Shared Experiences

The Art of Acting
You’re sitting across from Lam Vissay, a German actor with numerous Vietnamese films credits, reading a professional script for a movie that’s not out yet. No pressure. He just wants you to read it again.

“Now I would like you to read it more like,” Vissay pauses, considering how best to voice the morally bankrupt villain he’s cast you for, “more angry.”

Vissay is your instructor today in a film workshop offered by skills sharing platform Landed Vibe. But in the scene, he is not. Rather, he’s your film counterpart on scene. And you’re the villain, a crime boss who’s been betrayed by subordinate and you have to order his murder. “You think Garvey is the snitch. Show me that you’re more… hm… dangerous.”

Vissay coaches and directs in a precise direct manner. “Actors, they use text just as a tool. The subtext is more important,” Vissay explains in his workshop. Vissay’s two decades of acting started in his home country Germany where he earned roles in feature films—one of which, Unter Dir Die Stadt (Under Your City), was screened at the Cannes Festival 2010—before returning to Vietnam in 2013. Here, he’s acted in a number of Vietnamese films and television productions.

There are so many ways to do the same scene. “Let me give you an example, I can say ‘I hate you’ in two different ways,” he says. “I can say, ‘I hate you’ and I can smile. It’s like, you’re my friend, you know? Or I say,” he said pausing before narrowing his eyes and saying, “‘I hate you.’”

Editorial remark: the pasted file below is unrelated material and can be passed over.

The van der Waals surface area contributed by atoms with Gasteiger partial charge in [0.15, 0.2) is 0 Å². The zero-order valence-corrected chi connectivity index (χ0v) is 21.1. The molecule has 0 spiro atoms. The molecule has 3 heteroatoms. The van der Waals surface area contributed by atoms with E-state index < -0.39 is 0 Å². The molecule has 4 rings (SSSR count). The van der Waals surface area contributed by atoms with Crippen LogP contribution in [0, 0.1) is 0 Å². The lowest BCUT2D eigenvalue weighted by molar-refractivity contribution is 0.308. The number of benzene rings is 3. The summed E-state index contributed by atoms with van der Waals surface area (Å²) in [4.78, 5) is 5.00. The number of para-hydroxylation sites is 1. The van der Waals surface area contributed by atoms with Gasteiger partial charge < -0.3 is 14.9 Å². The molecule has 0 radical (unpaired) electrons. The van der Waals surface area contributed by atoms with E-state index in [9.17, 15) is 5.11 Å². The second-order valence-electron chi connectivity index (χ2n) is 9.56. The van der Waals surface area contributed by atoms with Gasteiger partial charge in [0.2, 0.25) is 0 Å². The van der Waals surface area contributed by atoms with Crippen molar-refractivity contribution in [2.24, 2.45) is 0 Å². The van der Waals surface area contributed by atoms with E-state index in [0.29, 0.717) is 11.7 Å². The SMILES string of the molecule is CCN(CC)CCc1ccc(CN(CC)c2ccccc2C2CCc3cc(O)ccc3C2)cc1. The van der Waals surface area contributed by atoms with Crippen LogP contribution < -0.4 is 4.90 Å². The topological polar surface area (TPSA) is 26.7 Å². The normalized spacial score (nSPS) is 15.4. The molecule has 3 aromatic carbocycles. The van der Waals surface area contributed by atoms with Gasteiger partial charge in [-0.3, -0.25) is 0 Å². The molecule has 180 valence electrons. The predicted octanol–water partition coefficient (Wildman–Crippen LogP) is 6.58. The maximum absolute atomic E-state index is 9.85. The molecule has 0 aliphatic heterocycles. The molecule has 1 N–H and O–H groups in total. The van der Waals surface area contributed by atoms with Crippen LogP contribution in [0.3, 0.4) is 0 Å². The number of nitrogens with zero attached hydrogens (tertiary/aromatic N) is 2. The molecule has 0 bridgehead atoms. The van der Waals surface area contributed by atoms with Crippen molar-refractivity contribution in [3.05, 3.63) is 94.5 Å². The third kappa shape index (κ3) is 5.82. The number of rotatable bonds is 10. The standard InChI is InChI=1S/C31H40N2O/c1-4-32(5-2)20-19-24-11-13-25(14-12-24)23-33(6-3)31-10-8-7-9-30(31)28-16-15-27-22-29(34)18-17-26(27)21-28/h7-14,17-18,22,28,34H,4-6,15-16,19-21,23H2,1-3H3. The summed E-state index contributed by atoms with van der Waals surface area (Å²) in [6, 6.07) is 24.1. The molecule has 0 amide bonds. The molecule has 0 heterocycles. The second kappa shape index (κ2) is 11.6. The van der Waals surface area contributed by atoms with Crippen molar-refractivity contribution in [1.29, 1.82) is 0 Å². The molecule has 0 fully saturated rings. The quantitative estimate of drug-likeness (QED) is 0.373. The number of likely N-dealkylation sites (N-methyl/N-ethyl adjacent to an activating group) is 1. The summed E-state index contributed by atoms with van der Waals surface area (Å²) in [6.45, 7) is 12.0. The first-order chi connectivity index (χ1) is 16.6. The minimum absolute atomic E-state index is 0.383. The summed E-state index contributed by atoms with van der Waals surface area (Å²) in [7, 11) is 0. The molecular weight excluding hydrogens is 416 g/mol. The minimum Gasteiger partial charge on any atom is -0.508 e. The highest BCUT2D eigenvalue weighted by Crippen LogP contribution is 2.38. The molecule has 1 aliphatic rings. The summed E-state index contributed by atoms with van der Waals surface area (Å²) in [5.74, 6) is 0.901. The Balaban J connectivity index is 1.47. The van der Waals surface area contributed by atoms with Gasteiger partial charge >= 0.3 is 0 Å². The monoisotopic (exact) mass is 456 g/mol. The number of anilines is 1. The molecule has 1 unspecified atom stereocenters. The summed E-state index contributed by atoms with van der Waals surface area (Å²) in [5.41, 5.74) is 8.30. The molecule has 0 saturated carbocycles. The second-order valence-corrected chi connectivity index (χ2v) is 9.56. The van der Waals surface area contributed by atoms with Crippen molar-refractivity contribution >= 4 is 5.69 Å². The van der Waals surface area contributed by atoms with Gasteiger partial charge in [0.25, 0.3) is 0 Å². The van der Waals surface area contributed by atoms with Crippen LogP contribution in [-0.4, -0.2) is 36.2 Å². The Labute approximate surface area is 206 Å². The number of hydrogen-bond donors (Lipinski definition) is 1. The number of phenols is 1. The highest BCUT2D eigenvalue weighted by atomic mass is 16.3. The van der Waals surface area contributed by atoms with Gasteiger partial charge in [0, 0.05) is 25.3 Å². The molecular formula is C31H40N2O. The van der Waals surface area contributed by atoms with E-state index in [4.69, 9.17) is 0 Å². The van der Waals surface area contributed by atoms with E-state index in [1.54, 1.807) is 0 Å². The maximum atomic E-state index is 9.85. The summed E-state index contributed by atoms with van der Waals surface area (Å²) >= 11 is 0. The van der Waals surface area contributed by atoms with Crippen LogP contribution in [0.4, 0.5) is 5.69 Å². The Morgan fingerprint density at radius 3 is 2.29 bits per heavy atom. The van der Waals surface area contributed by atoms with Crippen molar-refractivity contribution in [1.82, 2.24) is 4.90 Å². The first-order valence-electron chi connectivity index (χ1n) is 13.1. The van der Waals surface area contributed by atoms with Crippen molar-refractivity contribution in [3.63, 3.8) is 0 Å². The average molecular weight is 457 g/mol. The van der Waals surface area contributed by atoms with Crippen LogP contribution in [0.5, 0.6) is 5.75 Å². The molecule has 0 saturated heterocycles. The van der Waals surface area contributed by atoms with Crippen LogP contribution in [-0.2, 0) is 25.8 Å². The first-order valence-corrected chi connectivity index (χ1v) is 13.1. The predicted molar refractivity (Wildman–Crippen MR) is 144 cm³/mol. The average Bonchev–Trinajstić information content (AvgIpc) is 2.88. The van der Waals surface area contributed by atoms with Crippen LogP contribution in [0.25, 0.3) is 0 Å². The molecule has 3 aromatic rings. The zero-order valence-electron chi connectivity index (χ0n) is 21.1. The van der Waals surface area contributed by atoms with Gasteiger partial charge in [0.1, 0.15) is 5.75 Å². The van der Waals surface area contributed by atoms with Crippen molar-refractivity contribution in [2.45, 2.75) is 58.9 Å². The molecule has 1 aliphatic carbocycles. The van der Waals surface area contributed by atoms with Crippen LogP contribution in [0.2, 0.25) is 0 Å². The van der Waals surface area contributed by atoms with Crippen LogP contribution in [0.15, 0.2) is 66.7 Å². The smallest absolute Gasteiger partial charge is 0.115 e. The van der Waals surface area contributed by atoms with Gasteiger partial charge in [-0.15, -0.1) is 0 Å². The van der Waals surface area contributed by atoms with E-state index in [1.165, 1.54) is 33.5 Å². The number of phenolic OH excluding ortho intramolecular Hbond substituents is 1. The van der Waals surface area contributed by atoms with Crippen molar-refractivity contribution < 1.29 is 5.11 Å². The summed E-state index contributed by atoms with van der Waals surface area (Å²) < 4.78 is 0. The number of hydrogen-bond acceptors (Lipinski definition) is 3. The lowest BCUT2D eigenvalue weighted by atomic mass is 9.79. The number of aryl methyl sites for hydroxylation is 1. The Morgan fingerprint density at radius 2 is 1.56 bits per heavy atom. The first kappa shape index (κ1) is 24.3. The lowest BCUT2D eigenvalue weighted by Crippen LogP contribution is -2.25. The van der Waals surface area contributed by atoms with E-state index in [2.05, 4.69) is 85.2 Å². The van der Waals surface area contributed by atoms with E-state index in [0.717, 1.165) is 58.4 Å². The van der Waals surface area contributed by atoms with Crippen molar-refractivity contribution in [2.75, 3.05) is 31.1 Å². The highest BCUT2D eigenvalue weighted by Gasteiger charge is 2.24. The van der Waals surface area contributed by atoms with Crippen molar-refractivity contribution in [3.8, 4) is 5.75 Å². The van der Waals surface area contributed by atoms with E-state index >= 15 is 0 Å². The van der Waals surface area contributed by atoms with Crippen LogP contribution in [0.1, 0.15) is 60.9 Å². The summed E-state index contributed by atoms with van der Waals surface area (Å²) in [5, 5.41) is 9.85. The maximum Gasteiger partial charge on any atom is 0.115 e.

This particular tutorial offered by Landed Vibe could go a number of ways. Vissay tailors the session to the participant’s interest, whether that’s in filmmaking, script writing or production. He shows finesse and confidence as an acting coach too and can speak for what works for him, what directing styles there are.

“Take your time,” he says before asking you to read it again, more angrily, less rushed, more conniving the fifth time. “That’s it! Did you feel it?” Vissay exclaims excitedly. You can take the compliment. He’s a professional, and he knows good work when he sees it.

Espresso Yourself
Step back behind the coffee bar at Toong co-working space as part of the Landed Vibe espresso and latte workshop. There, you’ll get a better sense of how many small, delicate factors go into making each cup.

On the user end, you’re just served an espresso inside of a little cup, and end of story. But seeing the process from the beginning brings a new appreciation to the drink. This is a full training course where a professional barista will guide participants through everything starting with measuring the right amount of coffee, packing it into the portafilter—the handled spoon-like thing that holds the grounds—and creating a smooth surface before brewing, what those in the industry call “polishing.”

Your professional trainer will be able to tell you about the importance of polishing, and how the taste of an espresso changes if the water flows unevenly through the grounds. Your caffeinated self will absorb these materials seriously.

During this workshop, participants can try their hand at a traditional coffee drink like a hand-dripped brew or may wish to make something more interesting, like the matcha latte. A trained and very patient barista will be at your side as you angle the milk into the steam wand and heat the coffee in a very precise manner: with just a little churn and froth to make a creamy fluid.

Watch with awe as your barista makes a nice heart or leaf on the surface of their latte. He or she will look as supportively to you as your first latte art starts to take shape, some kind of shape. Spend some time with the apron and try something different to learn more about your favorite drink.

Landed Vibe is a platform that helps millennials turn shareable values of their profession, skill or hobby into on-demand payable activities, either for entertainment, skill learning or travel experience purposes, to be booked by millennial locals, expats and travelers alike. To expore the 80+ experiences that are available, visit landedvibe.com.

Images by Vy Lam

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